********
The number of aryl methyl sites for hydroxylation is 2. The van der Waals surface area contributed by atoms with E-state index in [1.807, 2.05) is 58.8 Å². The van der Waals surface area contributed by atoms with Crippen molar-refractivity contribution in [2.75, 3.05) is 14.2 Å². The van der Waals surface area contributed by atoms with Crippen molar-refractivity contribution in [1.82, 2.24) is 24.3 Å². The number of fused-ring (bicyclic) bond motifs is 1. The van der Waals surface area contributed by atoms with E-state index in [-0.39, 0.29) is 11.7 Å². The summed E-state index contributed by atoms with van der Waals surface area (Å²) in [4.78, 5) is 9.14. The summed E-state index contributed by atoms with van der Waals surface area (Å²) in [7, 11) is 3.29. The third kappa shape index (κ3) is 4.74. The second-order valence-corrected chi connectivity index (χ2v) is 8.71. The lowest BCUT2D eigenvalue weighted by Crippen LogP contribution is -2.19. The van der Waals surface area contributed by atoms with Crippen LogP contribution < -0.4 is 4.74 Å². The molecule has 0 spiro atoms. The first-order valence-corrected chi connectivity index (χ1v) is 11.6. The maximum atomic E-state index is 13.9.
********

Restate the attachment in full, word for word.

The number of aryl methyl sites for hydroxylation is 2. The van der Waals surface area contributed by atoms with E-state index in [1.807, 2.05) is 58.8 Å². The van der Waals surface area contributed by atoms with Crippen molar-refractivity contribution in [2.75, 3.05) is 14.2 Å². The van der Waals surface area contributed by atoms with Crippen molar-refractivity contribution in [1.82, 2.24) is 24.3 Å². The number of fused-ring (bicyclic) bond motifs is 1. The van der Waals surface area contributed by atoms with E-state index in [-0.39, 0.29) is 11.7 Å². The summed E-state index contributed by atoms with van der Waals surface area (Å²) in [4.78, 5) is 9.14. The summed E-state index contributed by atoms with van der Waals surface area (Å²) in [7, 11) is 3.29. The third kappa shape index (κ3) is 4.74. The second-order valence-corrected chi connectivity index (χ2v) is 8.71. The lowest BCUT2D eigenvalue weighted by Crippen LogP contribution is -2.19. The van der Waals surface area contributed by atoms with Crippen LogP contribution < -0.4 is 4.74 Å². The molecule has 0 spiro atoms. The first-order valence-corrected chi connectivity index (χ1v) is 11.6. The maximum atomic E-state index is 13.9.